It turns out that I need to go to New Zealand and, by the purest coincidence, will be in Auckland during the final week of the cricket World Cup, when the two semi-final games and the final will be played. The first semi-final will actually be in Auckland itself and one of the teams will likely be New Zealand (my second favorite team after Sri Lanka), provided it wins its quarterfinal game against the fourth place team in group B that has yet to be determined.
There is even the possibility that if NZ wins they may play Sri Lanka in the Auckland game provided Sri Lanka ends up in third place in group A. This requires NZ to beat Bangladesh in their final group game today and for Australia to beat Scotland tomorrow or both Bangladesh and Scotland winning. Sri Lanka then has to beat South Africa in their quarterfinal game, a tough prospect.
Even if the first semi-final game in Auckland does turn out to be between NZ and SL, it is highly unlikely that I will be able to get a ticket at this late stage, even if my schedule there allows for me to attend. It would be wonderful to see the magnificent Kumar Sangakkara play before he retires. He has been on a tear recently, racking up consecutive World Cup centuries in his last four innings (no one else has ever had more than two) and is easily the highest scorer in the tournament so far, and consolidating his place as one of the greatest batsmen of all time. But at least I will be able to watch the game on TV at a decent hour without having to stay up pretty much through the night.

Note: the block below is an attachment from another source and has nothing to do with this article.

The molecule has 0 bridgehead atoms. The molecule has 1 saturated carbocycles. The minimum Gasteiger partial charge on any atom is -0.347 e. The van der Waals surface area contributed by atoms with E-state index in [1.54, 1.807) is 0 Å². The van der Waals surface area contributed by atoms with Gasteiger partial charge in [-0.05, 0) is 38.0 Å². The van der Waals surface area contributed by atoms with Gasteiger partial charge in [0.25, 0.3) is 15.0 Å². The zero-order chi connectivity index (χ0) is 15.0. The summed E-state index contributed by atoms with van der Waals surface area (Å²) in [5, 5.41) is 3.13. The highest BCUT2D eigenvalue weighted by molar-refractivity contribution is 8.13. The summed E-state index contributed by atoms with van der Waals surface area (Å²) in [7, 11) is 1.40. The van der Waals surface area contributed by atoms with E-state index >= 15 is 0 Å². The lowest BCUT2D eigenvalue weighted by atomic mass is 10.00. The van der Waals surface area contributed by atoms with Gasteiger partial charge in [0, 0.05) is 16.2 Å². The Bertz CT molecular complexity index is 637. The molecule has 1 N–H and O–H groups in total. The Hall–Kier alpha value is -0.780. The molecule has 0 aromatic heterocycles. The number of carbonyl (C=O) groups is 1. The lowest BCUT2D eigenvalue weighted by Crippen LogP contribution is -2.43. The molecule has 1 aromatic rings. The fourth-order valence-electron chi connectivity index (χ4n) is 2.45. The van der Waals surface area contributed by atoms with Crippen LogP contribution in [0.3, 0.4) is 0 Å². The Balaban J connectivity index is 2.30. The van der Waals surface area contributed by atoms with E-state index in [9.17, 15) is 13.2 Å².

In these one-day games, each team is given the opportunity to review an umpire’s on-field verdict just once. If they are successful, their one chance is preserved and can be used again. Sri Lanka has developed a reputation for squandering their chances and making the worst appeals but in their final group game against Scotland they made amends. A ball from fast bowler Nuwan Kulasekera seemed to go over the waving bat of Michael Leask without making contact and was caught by Sangakkara. Sri Lanka appealed for a catch and it was given not out. To everyone’s surprise, Sangakkara (or maybe fielder Seekuge Prasanna) called for a review and there was much eye-rolling at one more futile Sri Lankan review. But to even greater surprise, Snicko revealed that there had been the faintest of contact and Leask was actually out. You can see the play here. (If for some reason, that link does not work, you will have to go here and click on the arrow next to Leask’s name.)
It has not been a good tournament for Scotland so far. They have not played badly but they are still searching for their elusive first World Cup win, having come frustratingly close on several occasions. I expect them to be really fired up for their last game against Australia and try and go out on a high note with a glorious victory that will make up for all their disappointments. But Australia may have too much firepower for them.